Communications & Networks
Energy Management & Enclosures
Optimizing power consumption through remote monitoring
By Chun-Yu (Jack) Lin
By Chun-Yu (Jack) Lin
The Industrial Internet of Things (IIoT) generates a tremendous amount of data that also needs to be stored.
Consequently, more and more data centres are needed to fulfill this growing demand for data storage management, increasing energy consumption in the process.
At the same time, factories, supermarkets, and other high-power consumption applications are also facing pressure to improve energy efficiency for their heavy-load equipment and devices.
Data centre operators and application owners need to figure out how to operate numerous servers and power-hungry equipment while optimizing power consumption.
Power distribution units (PDUs) are used to control and distribute power to various equipment. Nowadays, intelligent PDUs that feature metering and switching capabilities from remote sites have seen significant market growth due to increasing remote monitoring demands.
A recent industry report identifies the increasing demand for data centre monitoring solutions as the key driver of PDU market growth. Monitoring PDUs in your application not only helps you optimize your energy usage – by recording daily power consumption for payment calculation and energy management – but also allows you to collect data about the status of your PDUs for device maintenance.
To reap the benefits of monitoring PDUs, an energy management system (EMS) needs to collect meter data from PDUs so that operators can control, monitor, and optimize the performance of the PDUs.
In addition, remote power panels (RPPs) may also be used as an extension of PDUs to increase the power distribution capacity by providing extra circuits. Thus, it’s also important to monitor the circuit breakers and current transformers to ensure that power distribution through different circuits is under control.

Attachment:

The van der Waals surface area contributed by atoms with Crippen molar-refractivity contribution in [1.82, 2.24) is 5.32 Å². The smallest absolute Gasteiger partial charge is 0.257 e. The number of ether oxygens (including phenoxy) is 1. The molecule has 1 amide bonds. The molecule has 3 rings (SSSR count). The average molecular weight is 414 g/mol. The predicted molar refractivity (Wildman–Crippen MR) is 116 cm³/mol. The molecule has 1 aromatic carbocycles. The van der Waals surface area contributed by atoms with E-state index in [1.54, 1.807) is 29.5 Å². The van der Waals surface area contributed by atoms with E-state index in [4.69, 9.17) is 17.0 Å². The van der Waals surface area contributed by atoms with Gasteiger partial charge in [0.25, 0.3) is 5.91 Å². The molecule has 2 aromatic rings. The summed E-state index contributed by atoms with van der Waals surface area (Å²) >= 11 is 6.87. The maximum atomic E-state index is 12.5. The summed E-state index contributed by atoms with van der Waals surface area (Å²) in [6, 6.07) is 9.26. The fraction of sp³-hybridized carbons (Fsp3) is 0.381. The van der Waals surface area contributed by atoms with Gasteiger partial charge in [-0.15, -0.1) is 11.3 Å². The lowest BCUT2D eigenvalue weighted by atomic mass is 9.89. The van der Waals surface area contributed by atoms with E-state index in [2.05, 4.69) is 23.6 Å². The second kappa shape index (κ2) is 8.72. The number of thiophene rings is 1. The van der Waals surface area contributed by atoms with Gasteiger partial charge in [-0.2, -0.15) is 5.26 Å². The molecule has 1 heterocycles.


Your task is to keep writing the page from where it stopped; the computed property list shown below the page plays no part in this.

It takes reliable connectivity between the EMS and power devices, such as PDUs and RPPs, to ensure smooth and optimized power distribution. Here are some tips you can consider to ensure reliable connectivity in between.
Retrofitting or building new? Understand your development stage
Once you decide to monitor the PDUs and RPPs in your application environment, how you go about enabling connectivity depends on your implementation plan. Besides connecting power meters, circuit breakers and current transformers that might use different protocols and interfaces than your EMS, ask yourself the following questions to choose the right solution:
- Are you trying to retrofit existing PDUs or deploy a new one?
- Is there enough space for your wiring design?
- How many PDUs are you planning to connect to the network?
Your answers to the above questions will tell you whether you are looking for a single-port or high port-density connectivity solution.
For example, if you have limited space for retrofitting your existing PDUs in a relatively small-scale application, a single-port connectivity solution may be the ideal option due its compact design. In contrast, high port-density connectivity solutions can help you save costs if you have sufficient space to deploy multiple new PDUs.
Minimize installation and maintenance efforts
In the installation stage, wiring can be painful when you are connecting dozens of PDUs to the same network. Check if your connectivity solution has features such as Ethernet cascading, which provides an efficient wiring solution across several PDUs and RPPs to the EMS located in the control centre.
When your PDUs and RPPs are up and running, your networking devices will still require backups and updates from time to time. If your connectivity solutions provide user-friendly software tools, it can take the headache out of device configuration and maintenance.
Enhance your operation reliability
When unexpected network failures occur, meter data loss can lead to miscalculation of your power consumption, resulting in incorrect billing and incomplete power data for analytics.
To enhance your power monitoring system reliability, you need to consider backup mechanisms from different angles. Start from the networking devices. Dual-power inputs and high EMI immunity are features that can protect your networking devices from electrical interference.
Next, develop a redundancy mechanism for your network transmissions. There are various network redundancy features in the market. When considering these options, see if their recovery times are acceptable for your power monitoring application.
Chun-Yu (Jack) Lin is product manager at industrial connectivity company Moxa, which develops communication for power consumption monitoring applications.